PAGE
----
Decarbonisation in Shipping

The taxing problem of carbon – Part 4 – Space the final frontier?

In previous posts we have dealt with many aspects of the carbon reduction challenge facing shipping (and also everyone else on Planet A!). We have discussed the reduction targets and some of the associated developments such as market based measures, measurement, reporting and future fuel choices. Some of these are already the subject of regulation or regulation is expected. Regulation is in some respects “easy” even if we hear heated debate about it because without corresponding enforcement it is meaningless. In this post we will discuss how remote sensing can add to maritime domain awareness and monitor emissions, supporting efforts to achieve challenging reduction targets.

First a recap, there are currently two reporting schemes to measure vessel emissions. Both employ a bottom up approach with the EC Monitoring, Reporting and Verification (MRV) and IMO Data Collection System (DCS) both requiring ships to report their consumption. Consumption can be measured by one of four methods: bunker delivery notes (BDN), bunker fuel tank monitoring on-board, flow meters or by sensors located to directly measure CO2 emissions in the plume. All four methods are organic to the ship and are subject to various issues including tampering and inaccuracies. As regulatory enforcement is the main driver for ship emissions monitoring it is likely that a complementary top down approach may also be developed.

Remote sensing

There are technologies that could assist with remote monitoring of vessels, though none are mature. Chalmers University of Technology in Sweden have developed and put into use a passive optical measurement system to measure ratio of SO₂ to CO₂ in the ship’s exhaust plume. Sensors mounted on aircraft, drones or under bridges, as they are in Denmark and Germany, can directly measure the emissions in ships’ plumes. Such schemes are already established in several ports in Europe and Hong Kong.

Satellites are also contributing to monitoring but until recently have been limited because of low resolution. The TROPOspheric Monitoring Instrument (TROPOMI) on the European Space Agency’s (ESA) Sentinel 5 satellite has a resolution of around 3.5 km x 7.0 km and has already proven its ability to measure the amount of NOx in shipping lanes.

TROPOMI data. Image Credit: Courtesy Jhoon Kim, Andreas Richter

Now the EU has tasked ESA to design a satellite specifically for the macro-monitoring of CO₂. It was recently announced that OHB System, a German satellite systems specialist, has been awarded the first two satellites which will form the foundations of the agency’s Copernicus Carbon Dioxide Monitoring Mission (CO2M). Thales Alenia Space will supply a near-infrared and shortwave-infrared spectrometer that will measure emissions of CO₂. The expectation is that the new, carbon-tracking sensors will be in orbit sometime in the 2020s.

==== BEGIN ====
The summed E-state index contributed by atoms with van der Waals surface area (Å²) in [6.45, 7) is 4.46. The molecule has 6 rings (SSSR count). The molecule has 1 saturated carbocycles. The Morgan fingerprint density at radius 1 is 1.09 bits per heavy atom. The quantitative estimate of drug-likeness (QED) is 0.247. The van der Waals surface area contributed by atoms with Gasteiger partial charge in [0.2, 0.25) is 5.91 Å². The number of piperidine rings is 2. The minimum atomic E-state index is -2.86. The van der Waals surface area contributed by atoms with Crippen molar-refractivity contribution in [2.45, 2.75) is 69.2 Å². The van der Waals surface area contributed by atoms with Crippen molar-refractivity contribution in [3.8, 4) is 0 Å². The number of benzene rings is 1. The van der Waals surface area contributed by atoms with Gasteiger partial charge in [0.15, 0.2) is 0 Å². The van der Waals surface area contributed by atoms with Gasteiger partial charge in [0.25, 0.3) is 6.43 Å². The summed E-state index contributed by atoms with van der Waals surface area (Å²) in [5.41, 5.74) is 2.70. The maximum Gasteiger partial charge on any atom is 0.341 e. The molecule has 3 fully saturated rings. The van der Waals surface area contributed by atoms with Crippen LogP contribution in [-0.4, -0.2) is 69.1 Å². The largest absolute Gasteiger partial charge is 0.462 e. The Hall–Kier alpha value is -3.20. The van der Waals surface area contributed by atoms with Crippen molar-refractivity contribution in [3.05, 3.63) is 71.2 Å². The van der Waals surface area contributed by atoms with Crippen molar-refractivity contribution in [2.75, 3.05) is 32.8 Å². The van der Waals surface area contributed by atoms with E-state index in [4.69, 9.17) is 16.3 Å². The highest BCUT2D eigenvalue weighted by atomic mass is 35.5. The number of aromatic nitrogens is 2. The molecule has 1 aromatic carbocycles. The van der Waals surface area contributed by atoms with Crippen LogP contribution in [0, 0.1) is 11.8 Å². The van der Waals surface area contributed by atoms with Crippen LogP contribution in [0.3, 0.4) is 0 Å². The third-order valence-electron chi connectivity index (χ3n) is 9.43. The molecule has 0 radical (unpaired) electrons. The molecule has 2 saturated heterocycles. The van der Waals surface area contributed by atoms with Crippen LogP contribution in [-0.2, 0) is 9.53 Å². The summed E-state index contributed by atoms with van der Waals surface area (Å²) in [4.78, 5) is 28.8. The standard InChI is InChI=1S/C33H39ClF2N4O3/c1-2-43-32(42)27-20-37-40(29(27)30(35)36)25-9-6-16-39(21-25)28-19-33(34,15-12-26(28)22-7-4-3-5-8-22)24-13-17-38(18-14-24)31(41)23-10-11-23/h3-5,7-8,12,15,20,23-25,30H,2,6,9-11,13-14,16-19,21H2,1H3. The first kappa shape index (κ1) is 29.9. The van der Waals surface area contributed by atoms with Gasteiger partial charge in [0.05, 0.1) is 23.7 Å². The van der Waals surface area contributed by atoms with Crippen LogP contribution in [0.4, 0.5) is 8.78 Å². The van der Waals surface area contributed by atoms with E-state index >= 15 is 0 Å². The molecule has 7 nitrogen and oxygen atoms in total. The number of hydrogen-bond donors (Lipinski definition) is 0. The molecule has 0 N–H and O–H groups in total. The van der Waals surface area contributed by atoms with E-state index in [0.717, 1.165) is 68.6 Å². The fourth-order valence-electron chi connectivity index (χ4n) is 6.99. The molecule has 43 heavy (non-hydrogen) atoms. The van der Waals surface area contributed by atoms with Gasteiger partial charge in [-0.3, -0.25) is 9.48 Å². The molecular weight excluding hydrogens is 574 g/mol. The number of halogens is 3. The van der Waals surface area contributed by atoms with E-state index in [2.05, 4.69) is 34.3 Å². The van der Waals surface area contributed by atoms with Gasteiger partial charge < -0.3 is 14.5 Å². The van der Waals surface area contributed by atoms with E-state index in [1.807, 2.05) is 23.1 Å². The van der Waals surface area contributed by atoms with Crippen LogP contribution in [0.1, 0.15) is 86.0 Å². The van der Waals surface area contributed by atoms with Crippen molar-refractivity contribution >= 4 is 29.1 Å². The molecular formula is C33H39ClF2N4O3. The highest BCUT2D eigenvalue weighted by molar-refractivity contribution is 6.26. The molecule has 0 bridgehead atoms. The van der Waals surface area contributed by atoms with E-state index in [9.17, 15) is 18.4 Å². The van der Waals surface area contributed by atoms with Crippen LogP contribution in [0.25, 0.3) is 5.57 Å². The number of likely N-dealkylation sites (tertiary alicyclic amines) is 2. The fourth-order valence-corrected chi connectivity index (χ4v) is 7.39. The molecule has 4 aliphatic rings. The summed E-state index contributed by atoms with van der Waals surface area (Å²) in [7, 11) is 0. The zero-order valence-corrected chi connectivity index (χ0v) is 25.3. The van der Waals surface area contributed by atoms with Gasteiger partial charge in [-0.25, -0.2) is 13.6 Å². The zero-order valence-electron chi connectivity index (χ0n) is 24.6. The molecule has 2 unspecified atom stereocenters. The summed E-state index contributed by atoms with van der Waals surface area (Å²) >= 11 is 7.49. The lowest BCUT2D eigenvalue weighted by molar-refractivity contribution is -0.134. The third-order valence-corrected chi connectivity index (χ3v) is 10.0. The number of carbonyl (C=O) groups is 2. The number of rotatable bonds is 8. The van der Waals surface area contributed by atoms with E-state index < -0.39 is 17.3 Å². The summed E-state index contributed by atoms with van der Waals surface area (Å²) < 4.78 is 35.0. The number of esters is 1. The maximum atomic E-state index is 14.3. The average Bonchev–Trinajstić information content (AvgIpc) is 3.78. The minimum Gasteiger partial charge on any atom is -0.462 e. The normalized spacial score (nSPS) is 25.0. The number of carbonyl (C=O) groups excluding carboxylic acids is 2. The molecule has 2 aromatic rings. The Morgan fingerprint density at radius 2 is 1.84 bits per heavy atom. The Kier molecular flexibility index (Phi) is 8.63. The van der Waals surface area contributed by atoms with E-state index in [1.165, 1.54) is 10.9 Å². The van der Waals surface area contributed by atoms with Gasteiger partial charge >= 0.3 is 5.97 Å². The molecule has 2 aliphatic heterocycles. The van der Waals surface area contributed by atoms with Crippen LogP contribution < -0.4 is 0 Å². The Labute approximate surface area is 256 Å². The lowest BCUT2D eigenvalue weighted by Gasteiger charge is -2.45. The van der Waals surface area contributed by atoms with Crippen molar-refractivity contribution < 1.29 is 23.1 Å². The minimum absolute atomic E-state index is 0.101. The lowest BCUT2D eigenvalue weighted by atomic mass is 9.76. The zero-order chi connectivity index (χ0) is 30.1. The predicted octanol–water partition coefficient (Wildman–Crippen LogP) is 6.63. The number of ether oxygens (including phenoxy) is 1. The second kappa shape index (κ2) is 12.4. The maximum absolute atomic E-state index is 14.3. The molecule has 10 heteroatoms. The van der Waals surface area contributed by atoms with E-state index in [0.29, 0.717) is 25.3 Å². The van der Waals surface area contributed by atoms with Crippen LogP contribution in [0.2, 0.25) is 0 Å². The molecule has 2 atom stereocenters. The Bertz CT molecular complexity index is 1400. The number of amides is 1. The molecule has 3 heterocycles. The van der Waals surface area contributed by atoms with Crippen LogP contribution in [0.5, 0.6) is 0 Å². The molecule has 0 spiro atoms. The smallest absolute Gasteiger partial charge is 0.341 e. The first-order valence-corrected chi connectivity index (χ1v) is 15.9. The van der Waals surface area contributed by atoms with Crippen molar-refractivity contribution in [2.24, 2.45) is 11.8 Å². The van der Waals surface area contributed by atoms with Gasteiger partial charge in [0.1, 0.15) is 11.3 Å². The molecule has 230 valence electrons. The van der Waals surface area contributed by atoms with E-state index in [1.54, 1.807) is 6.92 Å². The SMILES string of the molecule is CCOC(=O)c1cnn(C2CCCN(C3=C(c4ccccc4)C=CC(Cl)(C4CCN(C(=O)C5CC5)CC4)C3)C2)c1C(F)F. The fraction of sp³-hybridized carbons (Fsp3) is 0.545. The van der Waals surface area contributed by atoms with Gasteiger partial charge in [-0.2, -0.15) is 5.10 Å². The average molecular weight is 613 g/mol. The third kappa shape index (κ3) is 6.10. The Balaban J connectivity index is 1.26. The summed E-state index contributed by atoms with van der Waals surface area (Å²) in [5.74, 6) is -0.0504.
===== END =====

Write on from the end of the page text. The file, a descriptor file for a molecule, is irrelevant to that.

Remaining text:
Global Pollution Monitoring Constellation (2020-2022) Image Credit: Courtesy Jhoon Kim, Andreas Richter (NASA)
The future

The EU has had an operational environmental monitoring service since 2007 when CleanSeaNet was created by EMSA. CleanSeaNet uses space based remote sensing (Synthetic Aperture Radar (SAR) and Electro Optical sensors on ENVISAT, RADARSAT 1 and 2, and SENTINEL-1 to identify and report possible oil spills, pollution alerts and related information to the operational maritime administrations within 30 minutes. When a recent or ongoing spill is detected with a potential source connected to it or in its vicinity the relevant authorities are informed immediately. CleanSeaNet combines oil spill detection with vessel information from SafeSeaNet and backtracking models from national and regional centres to help to identify the source of pollution.

OIL SPILL DETECTION AND PREDICTION IN THE NW MEDITERRANEAN SEA: NEW MULTIFRACTAL METHODS FOR SAR ANALYSIS(2012) – Image courtesy Jose Redondo and Alexei Platonov

A comparable approach to monitoring emissions may soon be available. It may not be a Government led initiative, however. There are commercial initiatives in development, for instance Carbon Space which plans to use multiple space based and terrestrial sources to reliably estimate the carbon footprint of corporations in order to satisfy shareholder and commercial pressure to prove they are responsible global citizens.

Space based technology already plays a significant part in our lives and it is almost certainly going to be increasingly deployed in the enforcement framework for shipping and other industries. Watch this space!

Stay connected and safe.

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